If a payor loses his/her job, the new law details the circumstances by which that payor can seek relief. The new law prohibits anyone from seeking a modification to his/her alimony modification due to loss of employment unless they have been unemployed for a period of 90 days. While a 90 day wait period appears to be a long time to wait before one can seek a modification, a payor now would typically have to be unemployed for a significantly longer period before the court will consideration his/her application. The court also has the power to make any relief granted retroactive to the date of the loss of employment. After the 90 day period has expired, the court will review several factors before giving that payor relief including but not limited to the reasons for the loss of employment (the payor cannot voluntarily leave his/her job and expect relief), the payor's demonstrated efforts to obtain employment, and any severance compensation given to the payor in connection with the loss of employment. It should be noted here that there are different, more complex rules for when a self-employed party seeks a modification of alimony because of a reduction in income.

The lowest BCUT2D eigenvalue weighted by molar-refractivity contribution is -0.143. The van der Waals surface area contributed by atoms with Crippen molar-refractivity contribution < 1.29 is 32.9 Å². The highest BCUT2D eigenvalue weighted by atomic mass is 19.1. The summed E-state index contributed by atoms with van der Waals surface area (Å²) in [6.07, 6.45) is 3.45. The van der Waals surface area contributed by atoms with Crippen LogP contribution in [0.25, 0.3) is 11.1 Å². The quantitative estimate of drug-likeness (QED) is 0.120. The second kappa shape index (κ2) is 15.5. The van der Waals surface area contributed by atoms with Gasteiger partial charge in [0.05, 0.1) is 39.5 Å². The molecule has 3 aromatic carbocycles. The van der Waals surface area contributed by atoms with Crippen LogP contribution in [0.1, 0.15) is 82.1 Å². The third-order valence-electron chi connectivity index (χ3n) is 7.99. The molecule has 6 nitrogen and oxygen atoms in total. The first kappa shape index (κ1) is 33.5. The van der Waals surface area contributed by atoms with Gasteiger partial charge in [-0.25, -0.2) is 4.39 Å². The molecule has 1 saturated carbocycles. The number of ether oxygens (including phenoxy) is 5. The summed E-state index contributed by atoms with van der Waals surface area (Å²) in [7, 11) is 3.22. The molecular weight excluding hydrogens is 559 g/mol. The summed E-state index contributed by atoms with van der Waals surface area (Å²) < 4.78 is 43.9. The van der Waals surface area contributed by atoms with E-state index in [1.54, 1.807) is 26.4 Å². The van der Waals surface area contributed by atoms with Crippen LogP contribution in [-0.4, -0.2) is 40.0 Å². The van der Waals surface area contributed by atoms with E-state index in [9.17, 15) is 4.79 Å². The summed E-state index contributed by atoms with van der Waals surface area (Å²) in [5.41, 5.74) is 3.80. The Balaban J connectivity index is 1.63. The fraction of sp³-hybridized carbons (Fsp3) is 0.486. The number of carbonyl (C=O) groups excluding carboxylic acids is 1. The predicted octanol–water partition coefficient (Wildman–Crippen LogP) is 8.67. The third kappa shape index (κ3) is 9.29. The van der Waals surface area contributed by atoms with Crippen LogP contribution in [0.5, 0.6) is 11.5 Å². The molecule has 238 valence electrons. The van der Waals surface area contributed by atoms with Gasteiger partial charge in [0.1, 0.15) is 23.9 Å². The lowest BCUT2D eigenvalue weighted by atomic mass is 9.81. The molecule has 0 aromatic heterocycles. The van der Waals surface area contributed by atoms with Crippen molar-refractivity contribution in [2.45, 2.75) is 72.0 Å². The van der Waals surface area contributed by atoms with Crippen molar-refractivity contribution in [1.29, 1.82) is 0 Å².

The last change of circumstances handled by the new law is the cohabitation of the payor. According to the new law, if a payee cohabits with another person, the payor's alimony obligation may be suspended or terminated. When assessing whether cohabitation is occurring, the court will consider several factors including intertwined finances (e.g., bank accounts, credit cards), living together, length of relationship, and recognition of the relationship in the couple's social and family circle. The new law is also clear that the payee need not physically live with another person for the payor to get relief.